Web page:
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Morning Rounds Shraddha Chakradhar

House subcommittee issues subpoena warning to Juul

Turn over the requested marketing documents or be subpoenaed — that’s the warning that a House Oversight and Reform subcommittee issued to e-cigarette maker Juul yesterday. The subcommittee on economic and consumer policy requested documents related to the company’s marketing tactics — including funding for campaigns against teen vaping — back in June, and iterated these requests at a July hearing with Juul executives. Yesterday’s warning letter claimed Juul had only produced a small portion of the documents, despite receiving several requests over the past three months. The subcommittee issued a deadline of Oct. 1 to produce all the documents or risk legal action. 

The increased scrutiny of Juul and other e-cigarette manufacturers comes as more vaping-related illnesses are being reported: Canada is now investigating its first such case. Also this week, Michigan and New York became the first states to ban the sale of flavored e-cigarettes. 

Nearly 3 million pregnant women and newborns die yearly, WHO finds

A new WHO report finds that although fewer pregnant women and newborns are dying prematurely, some 2.8 million of them die every year. Between 2000-2017, the ratio of maternal deaths per 100,000 births dropped by 38% worldwide. At the same time, nearly 300,000 women died during or after pregnancy in 2017, and most of these deaths were in low-income settings and were preventable. When it comes to child mortality, the overall rate for children under 5 decreased by nearly 60% since 1990, although the share of neonatal deaths within this group increased. According to the report, the current pace of progress will mean that many countries won’t meet the UN’s 2030 goals for maternal and childhood mortality — more than 1 million women will die if the targets aren’t met, as will some 10 million children under the age of 5.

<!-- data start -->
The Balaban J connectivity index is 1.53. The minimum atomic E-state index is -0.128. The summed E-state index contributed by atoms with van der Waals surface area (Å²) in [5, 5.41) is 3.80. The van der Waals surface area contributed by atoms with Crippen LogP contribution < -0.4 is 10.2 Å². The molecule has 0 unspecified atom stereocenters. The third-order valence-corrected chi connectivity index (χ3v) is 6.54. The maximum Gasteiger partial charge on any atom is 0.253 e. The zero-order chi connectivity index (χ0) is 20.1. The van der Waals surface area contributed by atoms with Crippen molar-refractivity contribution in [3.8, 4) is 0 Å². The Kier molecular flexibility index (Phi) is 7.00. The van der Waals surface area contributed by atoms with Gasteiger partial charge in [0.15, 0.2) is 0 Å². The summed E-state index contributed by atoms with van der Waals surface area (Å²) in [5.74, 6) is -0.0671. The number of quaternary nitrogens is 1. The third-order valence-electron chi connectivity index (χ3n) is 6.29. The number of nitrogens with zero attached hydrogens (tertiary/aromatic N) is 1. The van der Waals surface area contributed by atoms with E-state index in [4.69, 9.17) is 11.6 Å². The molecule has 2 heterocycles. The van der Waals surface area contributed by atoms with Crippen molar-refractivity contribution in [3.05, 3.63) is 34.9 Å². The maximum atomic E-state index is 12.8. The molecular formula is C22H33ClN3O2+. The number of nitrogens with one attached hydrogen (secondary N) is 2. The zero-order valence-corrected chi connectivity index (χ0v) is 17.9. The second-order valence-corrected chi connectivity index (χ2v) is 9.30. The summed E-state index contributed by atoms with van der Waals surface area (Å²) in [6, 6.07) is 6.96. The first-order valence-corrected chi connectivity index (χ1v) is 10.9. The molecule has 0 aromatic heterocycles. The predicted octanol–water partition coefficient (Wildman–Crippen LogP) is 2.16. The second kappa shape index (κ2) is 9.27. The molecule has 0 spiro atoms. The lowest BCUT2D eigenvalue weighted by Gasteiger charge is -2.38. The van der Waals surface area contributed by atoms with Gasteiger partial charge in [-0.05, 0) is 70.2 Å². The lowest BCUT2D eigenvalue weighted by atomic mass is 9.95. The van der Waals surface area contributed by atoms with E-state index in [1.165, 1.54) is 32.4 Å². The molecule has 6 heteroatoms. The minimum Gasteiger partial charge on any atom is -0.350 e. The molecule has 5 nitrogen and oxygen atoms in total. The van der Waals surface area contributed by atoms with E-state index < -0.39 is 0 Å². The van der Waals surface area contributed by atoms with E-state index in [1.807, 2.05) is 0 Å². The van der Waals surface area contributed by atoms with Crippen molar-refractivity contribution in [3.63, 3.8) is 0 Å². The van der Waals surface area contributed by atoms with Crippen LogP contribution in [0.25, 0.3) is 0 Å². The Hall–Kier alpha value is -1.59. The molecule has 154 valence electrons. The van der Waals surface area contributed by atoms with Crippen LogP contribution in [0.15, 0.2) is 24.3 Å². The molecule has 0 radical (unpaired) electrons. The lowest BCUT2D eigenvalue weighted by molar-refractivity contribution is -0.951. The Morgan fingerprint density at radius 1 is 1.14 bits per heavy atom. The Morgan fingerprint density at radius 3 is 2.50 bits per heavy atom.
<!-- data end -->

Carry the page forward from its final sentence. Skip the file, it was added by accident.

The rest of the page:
1 in 20 young Canadians are hospitalized every day for substance use

A new report that looked at Canadian youths aged 10-24 finds that some 65 of them are hospitalized every day for substance use issues. Here’s more: 

  • Overall trends: Between 2017-2018, there were more than 23,500 hospitalizations among youth — or 1 in 20 of those ages 10-24 — because of substance use. 

  • Age and sex: Substance use-related hospital stays increased with age. More girls ages 12-16 were hospitalized than boys in the age group, but the opposite was true when it came to young adults aged 19 and older. 

  • Substances: Cannabis was the most common substance for which the youths were hospitalized, accounting for some 40% of hospitalizations. Alcohol was the second most common substance, making up about a quarter of hospital stays.

Inside STAT: Democrats still have questions about Nancy Pelosi’s drug pricing plan


House Speaker Nancy Pelosi (D-Calif.) (TOM BRENNER/GETTY IMAGES)